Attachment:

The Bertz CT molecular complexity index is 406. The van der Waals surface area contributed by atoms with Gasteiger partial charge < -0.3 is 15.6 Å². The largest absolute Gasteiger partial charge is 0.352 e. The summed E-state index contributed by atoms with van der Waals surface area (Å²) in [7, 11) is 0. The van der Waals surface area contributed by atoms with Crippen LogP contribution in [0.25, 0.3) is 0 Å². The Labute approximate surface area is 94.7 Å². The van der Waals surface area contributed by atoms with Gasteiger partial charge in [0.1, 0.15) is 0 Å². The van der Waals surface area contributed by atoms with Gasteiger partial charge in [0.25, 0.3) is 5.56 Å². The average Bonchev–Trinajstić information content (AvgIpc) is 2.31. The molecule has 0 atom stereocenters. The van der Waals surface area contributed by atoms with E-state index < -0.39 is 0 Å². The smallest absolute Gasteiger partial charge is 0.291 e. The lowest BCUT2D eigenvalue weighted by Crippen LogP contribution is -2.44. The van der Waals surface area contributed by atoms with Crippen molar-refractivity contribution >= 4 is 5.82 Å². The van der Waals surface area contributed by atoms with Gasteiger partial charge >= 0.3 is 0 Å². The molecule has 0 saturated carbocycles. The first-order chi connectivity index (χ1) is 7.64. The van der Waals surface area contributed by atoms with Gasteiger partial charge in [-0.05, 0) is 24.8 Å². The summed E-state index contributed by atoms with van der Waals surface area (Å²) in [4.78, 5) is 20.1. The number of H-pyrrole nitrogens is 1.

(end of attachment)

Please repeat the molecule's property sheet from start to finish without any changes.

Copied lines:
The Bertz CT molecular complexity index is 406. The van der Waals surface area contributed by atoms with Gasteiger partial charge < -0.3 is 15.6 Å². The largest absolute Gasteiger partial charge is 0.352 e. The summed E-state index contributed by atoms with van der Waals surface area (Å²) in [7, 11) is 0. The van der Waals surface area contributed by atoms with Crippen LogP contribution in [0.25, 0.3) is 0 Å². The Labute approximate surface area is 94.7 Å². The van der Waals surface area contributed by atoms with Gasteiger partial charge in [0.1, 0.15) is 0 Å². The van der Waals surface area contributed by atoms with Gasteiger partial charge in [0.25, 0.3) is 5.56 Å². The average Bonchev–Trinajstić information content (AvgIpc) is 2.31. The molecule has 0 atom stereocenters. The van der Waals surface area contributed by atoms with E-state index < -0.39 is 0 Å². The smallest absolute Gasteiger partial charge is 0.291 e. The lowest BCUT2D eigenvalue weighted by Crippen LogP contribution is -2.44. The van der Waals surface area contributed by atoms with Crippen molar-refractivity contribution >= 4 is 5.82 Å². The van der Waals surface area contributed by atoms with Gasteiger partial charge >= 0.3 is 0 Å². The molecule has 0 saturated carbocycles. The first-order chi connectivity index (χ1) is 7.64. The van der Waals surface area contributed by atoms with Gasteiger partial charge in [-0.05, 0) is 24.8 Å². The summed E-state index contributed by atoms with van der Waals surface area (Å²) in [4.78, 5) is 20.1. The number of H-pyrrole nitrogens is 1.